Of course, we can't count on a stable probability distribution, so instead of estimating it purely from empirical frequencies it will be essential to estimate it through various forward-looking methods, including causal analysis, simulation, large scale data analysis, and so on.
Then partition the cost distribution into three sectionsHere's where we dip into some topics in finance theory. To keep it short, I'm skipping all the formalisms, foundations, justifications, and details of methods. Interested readers can get more from the resources listed below.
First, notice that this probability distribution is not a symmetric bell shaped Gaussian, but a skewed distribution with a long "tail" that expresses the small probability of large, very large, and very very large loss events. This makes it non-trivial to convert this into a single or even small number of financial metrics. One method you may have heard of in financial services is called "Value at Risk", but it has pros and cons, but it's not the best approach for our purposes.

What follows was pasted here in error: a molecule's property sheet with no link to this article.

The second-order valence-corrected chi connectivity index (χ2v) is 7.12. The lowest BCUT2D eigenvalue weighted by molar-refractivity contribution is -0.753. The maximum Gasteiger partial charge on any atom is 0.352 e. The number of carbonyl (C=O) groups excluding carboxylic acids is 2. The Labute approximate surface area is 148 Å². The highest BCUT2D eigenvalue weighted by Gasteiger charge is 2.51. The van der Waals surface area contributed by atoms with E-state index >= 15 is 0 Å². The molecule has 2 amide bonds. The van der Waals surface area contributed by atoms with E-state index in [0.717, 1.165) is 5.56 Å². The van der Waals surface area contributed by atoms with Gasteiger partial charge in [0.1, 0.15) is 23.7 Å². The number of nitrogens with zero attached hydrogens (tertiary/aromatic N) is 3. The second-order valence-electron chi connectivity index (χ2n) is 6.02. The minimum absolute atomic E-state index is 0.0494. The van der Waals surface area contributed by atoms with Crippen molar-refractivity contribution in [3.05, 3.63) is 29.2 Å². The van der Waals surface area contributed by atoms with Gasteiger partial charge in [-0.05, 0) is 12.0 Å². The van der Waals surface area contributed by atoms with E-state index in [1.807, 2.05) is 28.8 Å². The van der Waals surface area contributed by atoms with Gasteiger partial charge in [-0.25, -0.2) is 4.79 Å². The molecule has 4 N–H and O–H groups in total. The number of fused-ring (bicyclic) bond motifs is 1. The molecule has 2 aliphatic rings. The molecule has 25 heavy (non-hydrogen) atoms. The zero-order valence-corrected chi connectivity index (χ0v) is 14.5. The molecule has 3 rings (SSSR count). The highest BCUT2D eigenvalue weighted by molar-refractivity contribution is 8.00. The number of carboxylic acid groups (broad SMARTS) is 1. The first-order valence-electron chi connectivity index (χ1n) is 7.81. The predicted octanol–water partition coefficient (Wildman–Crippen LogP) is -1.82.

What we need is a way to create a combined cost estimate that includes both the most frequent cost outcomes as well as a "discounted" cost estimate of the low probability/high impact events.
One method is to create a composite metric that is the sum of metrics for three sections ("quartiles") of the distribution, including the full range of probable outcomes (the "support" of the distribution).
Starting from the left, the first section is called "budgeted" because rational managers would set their quarterly budgets to pay for the most likely cost outcomes (measured by either the mean or mode of the distribution, plus some extra margin). I believe that nearly all organizations can reliably set quarterly budgets for total costs (as defined above), and this provides on-the-face evidence of the feasibility of reliably estimating the "budgeted" costs.
Moving to the yellow region on the right is a section called "self-insurance". These are the cost outcomes that are worse than what is budgeted normally, but less than catastrophic and not worst-case. I call it "self-insurance" because I believe that the best way to price this risk is to imagine setting up a self-insurance fund that is actuarially sound. This requires quite a bit of effort to estimate reliably and will benefit from triangulating using multiple methods and multiple sources of evidence.